Last month, Deputy Governor Jahromi reportedly dismissed talk of potentially hazardous jamming as "rumors" and urged citizens to ignore it.

The United Nations' International Telecommunication Union has asserted the duty of states to confront the possible risks to the public of electromagnetic fields, including jamming.

As a purportedly heavy user of jamming to combat Western influence and news and other information, Iran has confronted public concerns in the past about its potential impact on health.

The Iran Meteorological Organization in 2014 took public its own complaint that jamming devices had crippled its forecasting ability ahead of a deadly dust storm that struck Tehran.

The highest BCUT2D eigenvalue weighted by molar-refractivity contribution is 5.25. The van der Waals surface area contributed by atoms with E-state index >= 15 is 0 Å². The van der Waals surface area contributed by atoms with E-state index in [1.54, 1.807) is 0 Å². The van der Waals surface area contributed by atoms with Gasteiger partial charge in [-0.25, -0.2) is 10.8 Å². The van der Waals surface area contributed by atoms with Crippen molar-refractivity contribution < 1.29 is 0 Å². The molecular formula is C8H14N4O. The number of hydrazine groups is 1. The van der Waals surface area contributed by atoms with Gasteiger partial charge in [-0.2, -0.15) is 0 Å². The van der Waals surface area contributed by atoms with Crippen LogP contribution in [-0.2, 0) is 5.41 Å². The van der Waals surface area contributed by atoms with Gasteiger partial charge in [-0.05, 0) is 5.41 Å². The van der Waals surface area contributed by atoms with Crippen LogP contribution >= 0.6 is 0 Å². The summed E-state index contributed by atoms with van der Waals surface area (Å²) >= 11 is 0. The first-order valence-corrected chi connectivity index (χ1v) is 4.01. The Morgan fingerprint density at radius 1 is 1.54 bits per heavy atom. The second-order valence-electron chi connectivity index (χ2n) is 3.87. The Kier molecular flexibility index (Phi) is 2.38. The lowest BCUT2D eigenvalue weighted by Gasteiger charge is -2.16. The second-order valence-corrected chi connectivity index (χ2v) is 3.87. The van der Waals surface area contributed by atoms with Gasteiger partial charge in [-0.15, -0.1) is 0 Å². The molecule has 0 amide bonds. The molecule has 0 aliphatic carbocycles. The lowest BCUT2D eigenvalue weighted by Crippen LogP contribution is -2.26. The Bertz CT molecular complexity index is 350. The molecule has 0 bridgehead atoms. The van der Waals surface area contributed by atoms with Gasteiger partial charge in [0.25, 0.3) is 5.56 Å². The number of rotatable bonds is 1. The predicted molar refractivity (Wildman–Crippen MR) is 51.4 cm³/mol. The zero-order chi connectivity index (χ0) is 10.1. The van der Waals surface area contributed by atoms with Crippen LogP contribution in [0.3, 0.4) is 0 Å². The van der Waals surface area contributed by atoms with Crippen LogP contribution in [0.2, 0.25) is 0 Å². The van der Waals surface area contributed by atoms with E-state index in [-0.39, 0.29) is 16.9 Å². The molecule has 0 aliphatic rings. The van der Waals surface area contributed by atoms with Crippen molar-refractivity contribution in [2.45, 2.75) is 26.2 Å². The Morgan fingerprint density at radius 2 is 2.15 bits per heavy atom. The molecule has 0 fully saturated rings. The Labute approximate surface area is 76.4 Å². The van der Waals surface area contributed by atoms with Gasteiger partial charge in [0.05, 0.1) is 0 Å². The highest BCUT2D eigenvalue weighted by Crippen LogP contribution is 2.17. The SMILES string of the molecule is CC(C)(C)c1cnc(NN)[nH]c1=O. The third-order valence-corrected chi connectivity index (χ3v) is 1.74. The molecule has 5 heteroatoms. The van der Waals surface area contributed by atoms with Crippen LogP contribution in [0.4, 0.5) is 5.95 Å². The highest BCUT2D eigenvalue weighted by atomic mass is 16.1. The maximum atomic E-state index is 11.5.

Lack Of Clarity

Health Minister Hassan Ghazizadeh Hashemi said in 2014 that a committee was looking into whether jamming indeed posed a health threat. He also cited widespread "rumors" about jamming's effects and its consequences on people's health, adding that "most of the rumors have no scientific basis." It is unclear whether such a committee issued any findings or even concluded its research.

A lack of clarity from Iranian officials would complicate efforts to determine health risks, as experts would need to know the method and extent of such jamming to make a determination.

Ali Akbar Musavi, a U.S.-based rights activist and a former lawmaker who investigated jamming in Iran a decade ago, told RFE/RL in 2014 that at that time jamming centers were scattered in and around major cities and operated by "military bodies." Musavi said Iran jammed satellite signals and used "local jamming," deploying trucks in specific locations to interfere with reception at ground level.